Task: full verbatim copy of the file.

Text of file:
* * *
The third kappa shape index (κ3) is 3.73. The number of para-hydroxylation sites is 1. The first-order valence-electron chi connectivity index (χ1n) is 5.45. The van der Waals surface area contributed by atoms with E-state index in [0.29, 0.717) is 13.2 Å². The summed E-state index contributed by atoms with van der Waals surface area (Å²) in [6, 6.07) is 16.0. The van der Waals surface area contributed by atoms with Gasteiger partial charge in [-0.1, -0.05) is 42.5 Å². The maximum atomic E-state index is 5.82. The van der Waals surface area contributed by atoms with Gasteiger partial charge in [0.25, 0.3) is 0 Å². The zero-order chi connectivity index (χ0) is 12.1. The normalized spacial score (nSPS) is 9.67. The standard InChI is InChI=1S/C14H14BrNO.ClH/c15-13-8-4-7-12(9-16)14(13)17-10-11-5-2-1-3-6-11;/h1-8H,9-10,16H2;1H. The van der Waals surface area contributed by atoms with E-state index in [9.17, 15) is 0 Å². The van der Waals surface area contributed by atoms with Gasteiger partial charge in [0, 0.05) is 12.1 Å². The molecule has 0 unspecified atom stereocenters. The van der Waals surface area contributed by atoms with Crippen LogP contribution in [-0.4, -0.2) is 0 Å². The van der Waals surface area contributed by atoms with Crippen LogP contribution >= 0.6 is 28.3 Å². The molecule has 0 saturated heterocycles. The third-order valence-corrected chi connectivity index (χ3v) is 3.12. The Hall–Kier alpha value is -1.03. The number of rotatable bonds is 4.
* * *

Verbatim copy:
The third kappa shape index (κ3) is 3.73. The number of para-hydroxylation sites is 1. The first-order valence-electron chi connectivity index (χ1n) is 5.45. The van der Waals surface area contributed by atoms with E-state index in [0.29, 0.717) is 13.2 Å². The summed E-state index contributed by atoms with van der Waals surface area (Å²) in [6, 6.07) is 16.0. The van der Waals surface area contributed by atoms with Gasteiger partial charge in [-0.1, -0.05) is 42.5 Å². The maximum atomic E-state index is 5.82. The van der Waals surface area contributed by atoms with Gasteiger partial charge in [0.25, 0.3) is 0 Å². The zero-order chi connectivity index (χ0) is 12.1. The normalized spacial score (nSPS) is 9.67. The standard InChI is InChI=1S/C14H14BrNO.ClH/c15-13-8-4-7-12(9-16)14(13)17-10-11-5-2-1-3-6-11;/h1-8H,9-10,16H2;1H. The van der Waals surface area contributed by atoms with E-state index in [9.17, 15) is 0 Å². The van der Waals surface area contributed by atoms with Gasteiger partial charge in [0, 0.05) is 12.1 Å². The molecule has 0 unspecified atom stereocenters. The van der Waals surface area contributed by atoms with Crippen LogP contribution in [-0.4, -0.2) is 0 Å². The van der Waals surface area contributed by atoms with Crippen LogP contribution >= 0.6 is 28.3 Å². The molecule has 0 saturated heterocycles. The third-order valence-corrected chi connectivity index (χ3v) is 3.12. The Hall–Kier alpha value is -1.03. The number of rotatable bonds is 4.